COVID-19 LEAVES ITS MARK ON FAMILIES, BUSINESSES ACROSS JEFFERSON COUNTY

ONE YEAR GONE | Welch is back in business at Town’s End Tattoo

Posted 3/29/21

After a long shut-down, the busy buzz of tattoo machines can be heard reverberating though Town’s End Tattoo once again.

“It was scary,” admitted Clae Welch, the shop’s …

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COVID-19 LEAVES ITS MARK ON FAMILIES, BUSINESSES ACROSS JEFFERSON COUNTY

ONE YEAR GONE | Welch is back in business at Town’s End Tattoo

Posted

After a long shut-down, the busy buzz of tattoo machines can be heard reverberating though Town’s End Tattoo once again.

“It was scary,” admitted Clae Welch, the shop’s owner and one of its tattoo artists.

“We didn’t know what was going to happen,” he said.

Welch was worried the closure would mean something serious for his business in the long-run.

“It was the first time I had ever experienced a government-mandated closure. And especially for a business like tattooing, you start to really get worried because there’s inherent health risks.”

“But fortunately we’re back open,” Welch said.

Because of requirements that restrict service to walk-in customers, the tattooing business has been limited. Welch said not being able to take walk-ins was damaging.

Local support and a loyal client base have been saviors for Town’s End, however.

“We’re very lucky in that way,” he said.

Return customers kept making appointments and working on their pieces of body art, Welch said.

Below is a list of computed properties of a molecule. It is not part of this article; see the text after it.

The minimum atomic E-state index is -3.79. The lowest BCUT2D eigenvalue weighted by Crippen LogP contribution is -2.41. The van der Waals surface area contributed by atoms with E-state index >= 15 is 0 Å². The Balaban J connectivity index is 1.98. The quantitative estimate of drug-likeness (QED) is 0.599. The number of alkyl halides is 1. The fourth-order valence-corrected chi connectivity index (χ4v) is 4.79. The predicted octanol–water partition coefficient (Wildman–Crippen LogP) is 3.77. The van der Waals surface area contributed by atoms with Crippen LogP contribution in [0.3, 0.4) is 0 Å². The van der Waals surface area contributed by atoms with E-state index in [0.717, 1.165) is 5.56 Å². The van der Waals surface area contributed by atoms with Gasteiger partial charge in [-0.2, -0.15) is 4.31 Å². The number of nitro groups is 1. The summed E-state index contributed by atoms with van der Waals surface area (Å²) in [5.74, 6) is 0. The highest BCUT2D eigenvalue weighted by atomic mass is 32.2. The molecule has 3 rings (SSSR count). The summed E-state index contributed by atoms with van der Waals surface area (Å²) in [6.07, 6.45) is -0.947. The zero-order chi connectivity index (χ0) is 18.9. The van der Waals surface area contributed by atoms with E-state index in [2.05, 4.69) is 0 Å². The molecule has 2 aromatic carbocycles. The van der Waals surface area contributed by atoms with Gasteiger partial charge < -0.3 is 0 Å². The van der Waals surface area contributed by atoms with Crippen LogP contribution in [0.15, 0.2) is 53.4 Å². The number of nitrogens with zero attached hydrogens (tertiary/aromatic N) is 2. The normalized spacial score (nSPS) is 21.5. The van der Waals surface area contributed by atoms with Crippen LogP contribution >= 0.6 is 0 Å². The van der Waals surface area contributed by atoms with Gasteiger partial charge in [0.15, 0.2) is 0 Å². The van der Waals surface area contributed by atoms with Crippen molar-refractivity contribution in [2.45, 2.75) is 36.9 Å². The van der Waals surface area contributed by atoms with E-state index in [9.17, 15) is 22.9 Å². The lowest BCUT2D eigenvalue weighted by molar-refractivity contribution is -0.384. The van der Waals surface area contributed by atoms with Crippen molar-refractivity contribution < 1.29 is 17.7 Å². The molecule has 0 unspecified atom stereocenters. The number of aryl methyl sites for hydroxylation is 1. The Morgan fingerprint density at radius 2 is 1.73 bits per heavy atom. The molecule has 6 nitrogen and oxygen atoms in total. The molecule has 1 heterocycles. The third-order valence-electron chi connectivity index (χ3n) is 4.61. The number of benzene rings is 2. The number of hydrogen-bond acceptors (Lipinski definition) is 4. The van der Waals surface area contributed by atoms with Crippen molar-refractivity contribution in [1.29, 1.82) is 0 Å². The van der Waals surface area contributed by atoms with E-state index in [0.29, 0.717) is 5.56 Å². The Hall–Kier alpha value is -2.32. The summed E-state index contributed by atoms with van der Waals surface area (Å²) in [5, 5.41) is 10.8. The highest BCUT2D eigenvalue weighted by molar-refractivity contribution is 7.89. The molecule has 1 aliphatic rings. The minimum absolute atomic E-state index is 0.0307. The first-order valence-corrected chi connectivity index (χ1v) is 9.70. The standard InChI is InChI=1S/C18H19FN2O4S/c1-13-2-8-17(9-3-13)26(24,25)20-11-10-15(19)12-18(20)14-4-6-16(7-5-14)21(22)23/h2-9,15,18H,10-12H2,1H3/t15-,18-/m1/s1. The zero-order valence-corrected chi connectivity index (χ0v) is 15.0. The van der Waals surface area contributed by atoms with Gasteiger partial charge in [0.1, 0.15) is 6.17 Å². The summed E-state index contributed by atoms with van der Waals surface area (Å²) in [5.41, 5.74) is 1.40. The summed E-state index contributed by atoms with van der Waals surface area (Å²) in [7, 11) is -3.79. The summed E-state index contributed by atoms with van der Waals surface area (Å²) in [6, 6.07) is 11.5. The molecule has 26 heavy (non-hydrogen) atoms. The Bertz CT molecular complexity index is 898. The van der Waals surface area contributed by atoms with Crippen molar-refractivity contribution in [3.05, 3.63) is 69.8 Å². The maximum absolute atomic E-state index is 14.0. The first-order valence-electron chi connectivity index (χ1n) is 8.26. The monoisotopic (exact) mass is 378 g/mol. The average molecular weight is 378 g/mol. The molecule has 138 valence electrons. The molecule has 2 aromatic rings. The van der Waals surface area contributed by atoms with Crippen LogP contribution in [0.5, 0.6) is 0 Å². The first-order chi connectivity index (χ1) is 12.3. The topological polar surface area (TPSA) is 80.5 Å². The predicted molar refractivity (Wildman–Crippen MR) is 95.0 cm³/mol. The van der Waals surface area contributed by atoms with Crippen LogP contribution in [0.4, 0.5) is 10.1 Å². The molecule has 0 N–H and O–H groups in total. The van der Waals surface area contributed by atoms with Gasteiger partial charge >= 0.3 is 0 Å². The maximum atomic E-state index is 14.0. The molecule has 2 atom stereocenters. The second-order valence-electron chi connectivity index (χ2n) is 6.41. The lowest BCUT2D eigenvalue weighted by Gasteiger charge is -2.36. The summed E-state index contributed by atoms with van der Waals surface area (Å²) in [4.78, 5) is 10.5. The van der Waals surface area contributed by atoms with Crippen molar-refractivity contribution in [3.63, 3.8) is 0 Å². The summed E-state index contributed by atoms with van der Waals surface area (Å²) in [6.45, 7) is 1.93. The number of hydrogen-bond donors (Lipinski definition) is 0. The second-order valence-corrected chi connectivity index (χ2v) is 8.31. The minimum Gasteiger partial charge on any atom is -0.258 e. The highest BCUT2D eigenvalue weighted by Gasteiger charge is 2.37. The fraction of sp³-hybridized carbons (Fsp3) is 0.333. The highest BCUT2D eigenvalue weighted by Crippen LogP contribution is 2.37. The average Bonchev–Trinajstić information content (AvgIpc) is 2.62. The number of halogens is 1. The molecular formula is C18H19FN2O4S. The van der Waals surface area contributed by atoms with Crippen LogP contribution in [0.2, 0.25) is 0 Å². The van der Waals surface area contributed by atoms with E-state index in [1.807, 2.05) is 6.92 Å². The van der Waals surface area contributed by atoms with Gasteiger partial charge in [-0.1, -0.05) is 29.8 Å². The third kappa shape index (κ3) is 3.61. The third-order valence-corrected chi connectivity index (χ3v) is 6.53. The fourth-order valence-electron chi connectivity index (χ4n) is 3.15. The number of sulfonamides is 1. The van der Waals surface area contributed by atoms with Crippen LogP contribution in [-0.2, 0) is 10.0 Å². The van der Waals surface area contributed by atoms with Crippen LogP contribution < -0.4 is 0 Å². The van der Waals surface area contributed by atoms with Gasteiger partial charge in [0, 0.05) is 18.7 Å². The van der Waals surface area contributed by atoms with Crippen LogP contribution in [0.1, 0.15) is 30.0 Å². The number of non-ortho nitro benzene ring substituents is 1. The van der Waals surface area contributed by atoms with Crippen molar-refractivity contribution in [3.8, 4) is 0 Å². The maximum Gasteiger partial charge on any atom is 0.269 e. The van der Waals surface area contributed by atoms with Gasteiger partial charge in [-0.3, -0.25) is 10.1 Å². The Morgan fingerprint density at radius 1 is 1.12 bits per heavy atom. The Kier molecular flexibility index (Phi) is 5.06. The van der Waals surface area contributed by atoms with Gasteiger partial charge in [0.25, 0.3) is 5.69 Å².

“The community is very loyal to us,” he assured.

A fine artist outside of tattooing, Welch spent his down time creating.

“Art is not just what we do for a living, it’s what we prefer to do anyway,” he said.

During this time of closure and isolation, there has been a lot of uncertainty for everyone and Welch was no exception.

“We have a necessity to be open,” he said. “Once we’ve invested all of our family income into a small business, it needs to be open.”

Like many, he has not seen any government assistance for his business.

“My biggest takeaway is that our county offices and their egregious needs for tax money are needing to be reformed,” he added.

When asked for any upside he’s seen during the COVID-19 pandemic, Welch was hard pressed for an answer.

“I would have a hard time placing that. But I think, maybe, that we know that we can still get through pretty extreme conditions and that sort of confidence in our resilience … has helped our continuing motivation for the future and our future goals.”

On the horizon, Welch sees his business only growing from here.

“I’ve been in business doing tattoos for almost 30 years and it’s always gotten busier,” he said.

COVID may have slowed that down for the time being, “but as an industry it will get busier and more popular and just continue to do that.”

“It always has done that and it always will do that,” he added.

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